When you are writing a song, say something like “Mother Of The World,” does it start with a riff or a fragment or a piece?
That was written on acoustic guitar. The bass player took it and made it much better. We then wondered how far we could milk it. I don’t see any reason to leave a groove when it’s happening. I don’t think intellectually when I am in the process of making music—it’s about intuition. I want (other musicians) to be able to express themselves within the aesthetic constraints of what we are doing. It can be frustrating for more skilled musicians to work with me because I can’t explain things in musical terms or don’t even know what I want until I hear it played. They exercise a great amount of patience with me. Some songs like “People Like Us” were finished with chords and vocals and we arranged it together. But other pieces on the last three albums usually just started with improvising on stage. We became so connected that these pieces grew out of live performance.
At this stage of your life, what excites you about music and the creative process?
It’s always the discovery of something you didn’t expect. If it turns out how I envisioned it wouldn’t be interesting. It’s more interesting when someone makes a mistake or does something by accident, and it becomes part of the arrangement. I don’t want to judge the career of Swans, but this last iteration felt like the most connected group ever.
In the past few years, we’ve entered a dark period of global history. You lived through the ’80s and Reagan. What are your thoughts about where we are as a culture?
I’m not a politician or philosopher, but I will say that the rise of Donald Trump is an appalling moment in world history, particularly at such a pivotal moment with climate change. The level of discourse has become moronic. I’m astounded to hear the president talk. The most disquieting thing in culture is the colonization of our minds by the media and the Internet, and it’s happening faster and faster. I’m not any different. I get addicted to it and try to make a point to read. I’ve been obsessed with how consumer capitalism is shaping our minds and how it almost mixes up your sexuality with consuming and working in a job you hate to buy things you don’t need. It’s been happening for a while, but it’s cataclysmic now. And it feeds the cycle of consumption, which then uses more resources. It all leads to this apocalyptic state. It’s a struggle to get my daughter off of an iPhone when she should be reading and drawing. There’s been a major anthropological change.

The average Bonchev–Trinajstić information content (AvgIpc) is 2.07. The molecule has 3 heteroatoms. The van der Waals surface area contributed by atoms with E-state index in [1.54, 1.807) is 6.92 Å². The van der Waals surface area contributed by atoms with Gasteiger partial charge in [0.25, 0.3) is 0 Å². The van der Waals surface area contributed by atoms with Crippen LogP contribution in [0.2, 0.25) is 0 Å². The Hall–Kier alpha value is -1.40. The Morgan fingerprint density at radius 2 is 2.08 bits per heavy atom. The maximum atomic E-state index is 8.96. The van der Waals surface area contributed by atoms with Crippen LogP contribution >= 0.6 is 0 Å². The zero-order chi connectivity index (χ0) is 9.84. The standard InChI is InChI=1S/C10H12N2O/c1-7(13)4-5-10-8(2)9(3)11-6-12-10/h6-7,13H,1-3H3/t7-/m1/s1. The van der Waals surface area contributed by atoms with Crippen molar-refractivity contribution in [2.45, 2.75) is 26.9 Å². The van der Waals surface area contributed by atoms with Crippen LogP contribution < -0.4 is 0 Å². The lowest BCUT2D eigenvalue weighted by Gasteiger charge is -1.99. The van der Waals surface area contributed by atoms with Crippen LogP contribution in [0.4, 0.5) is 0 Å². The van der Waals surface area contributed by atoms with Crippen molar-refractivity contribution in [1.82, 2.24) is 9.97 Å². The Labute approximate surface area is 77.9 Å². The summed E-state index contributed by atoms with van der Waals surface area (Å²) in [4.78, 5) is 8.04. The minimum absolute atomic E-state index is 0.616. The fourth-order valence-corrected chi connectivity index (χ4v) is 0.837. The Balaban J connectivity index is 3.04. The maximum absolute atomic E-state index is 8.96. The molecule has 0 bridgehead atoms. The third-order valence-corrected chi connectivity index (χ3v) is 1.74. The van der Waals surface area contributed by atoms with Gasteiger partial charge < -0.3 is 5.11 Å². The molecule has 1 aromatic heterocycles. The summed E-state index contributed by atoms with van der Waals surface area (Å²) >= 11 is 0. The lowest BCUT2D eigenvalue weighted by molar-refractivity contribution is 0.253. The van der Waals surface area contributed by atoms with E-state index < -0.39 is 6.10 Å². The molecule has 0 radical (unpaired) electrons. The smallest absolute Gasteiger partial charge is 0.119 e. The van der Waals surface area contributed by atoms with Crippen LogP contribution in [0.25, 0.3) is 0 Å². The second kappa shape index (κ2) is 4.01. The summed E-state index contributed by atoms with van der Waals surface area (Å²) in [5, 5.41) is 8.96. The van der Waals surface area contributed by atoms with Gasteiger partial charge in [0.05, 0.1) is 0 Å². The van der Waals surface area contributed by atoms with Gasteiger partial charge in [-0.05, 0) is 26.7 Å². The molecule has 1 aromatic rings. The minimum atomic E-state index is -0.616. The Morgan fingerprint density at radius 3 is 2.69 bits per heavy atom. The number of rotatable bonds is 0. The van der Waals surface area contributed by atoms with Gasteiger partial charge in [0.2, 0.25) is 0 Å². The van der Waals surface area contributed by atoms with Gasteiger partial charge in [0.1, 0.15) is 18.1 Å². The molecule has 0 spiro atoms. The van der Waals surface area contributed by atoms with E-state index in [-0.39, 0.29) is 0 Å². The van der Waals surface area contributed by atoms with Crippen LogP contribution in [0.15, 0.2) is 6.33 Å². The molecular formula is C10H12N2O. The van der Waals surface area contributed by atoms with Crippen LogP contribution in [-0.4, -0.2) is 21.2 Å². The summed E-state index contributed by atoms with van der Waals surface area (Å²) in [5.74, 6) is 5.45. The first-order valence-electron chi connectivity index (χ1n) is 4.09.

Do you ever think about what your journey would have been like if this media was around when you were younger?
Honestly, I have no idea. But it feels like things now move so fast that they are coming to a head.
There are two books out now — your latest book of stories The Egg, and an oral history of Swans by Nick Soulsby.
I had a few stories written when Swans was still going and finished a few after. I want to write a history of Swans and have it be partially fictional and partially true, some of it biographical and some of it made up. I don’t know if I can do that. (The oral history) made me want to commit suicide. I’m not depicted as a saint in there, for sure. I was a tempestuous individual, and I don’t think I am as much anymore. It was disquieting some of the opinions of me. I have a lot of regrets. I do like Nick Soulsby, who compiled the book. I kind of wish he had written a book rather than just the oral history but I’m glad it’s there. There’s also a documentary being made so there’s been a lot of looking back which is something I’m generally not comfortable doing.
You’ve always seemed to be more about what’s ahead.
That might be because I have such a terrible memory from drinking so much for so many years. We were fortunate that when we restarted Swans the zeitgeist was there and people were just as interested in new music as the old songs. We were eventually able to stop playing the old songs and let the music gestate and metastasize on its own.